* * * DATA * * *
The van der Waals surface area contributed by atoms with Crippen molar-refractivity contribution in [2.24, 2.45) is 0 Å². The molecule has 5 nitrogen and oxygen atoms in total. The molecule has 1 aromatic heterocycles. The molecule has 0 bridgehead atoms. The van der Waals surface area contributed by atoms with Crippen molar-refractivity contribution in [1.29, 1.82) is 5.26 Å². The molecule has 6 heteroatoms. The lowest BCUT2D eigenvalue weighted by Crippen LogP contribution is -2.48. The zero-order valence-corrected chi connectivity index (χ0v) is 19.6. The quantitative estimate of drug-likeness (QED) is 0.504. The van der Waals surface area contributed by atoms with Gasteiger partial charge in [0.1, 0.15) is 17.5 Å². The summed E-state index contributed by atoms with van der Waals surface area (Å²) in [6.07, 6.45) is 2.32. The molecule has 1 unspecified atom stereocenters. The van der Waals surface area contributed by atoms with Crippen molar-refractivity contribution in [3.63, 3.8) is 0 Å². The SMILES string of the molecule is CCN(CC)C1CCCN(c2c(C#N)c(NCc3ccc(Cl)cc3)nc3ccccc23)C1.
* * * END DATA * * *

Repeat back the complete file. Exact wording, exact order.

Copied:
The van der Waals surface area contributed by atoms with Crippen molar-refractivity contribution in [2.24, 2.45) is 0 Å². The molecule has 5 nitrogen and oxygen atoms in total. The molecule has 1 aromatic heterocycles. The molecule has 0 bridgehead atoms. The van der Waals surface area contributed by atoms with Crippen molar-refractivity contribution in [1.29, 1.82) is 5.26 Å². The molecule has 6 heteroatoms. The lowest BCUT2D eigenvalue weighted by Crippen LogP contribution is -2.48. The zero-order valence-corrected chi connectivity index (χ0v) is 19.6. The quantitative estimate of drug-likeness (QED) is 0.504. The van der Waals surface area contributed by atoms with Gasteiger partial charge in [0.1, 0.15) is 17.5 Å². The summed E-state index contributed by atoms with van der Waals surface area (Å²) in [6.07, 6.45) is 2.32. The molecule has 1 unspecified atom stereocenters. The van der Waals surface area contributed by atoms with Crippen molar-refractivity contribution in [3.63, 3.8) is 0 Å². The SMILES string of the molecule is CCN(CC)C1CCCN(c2c(C#N)c(NCc3ccc(Cl)cc3)nc3ccccc23)C1.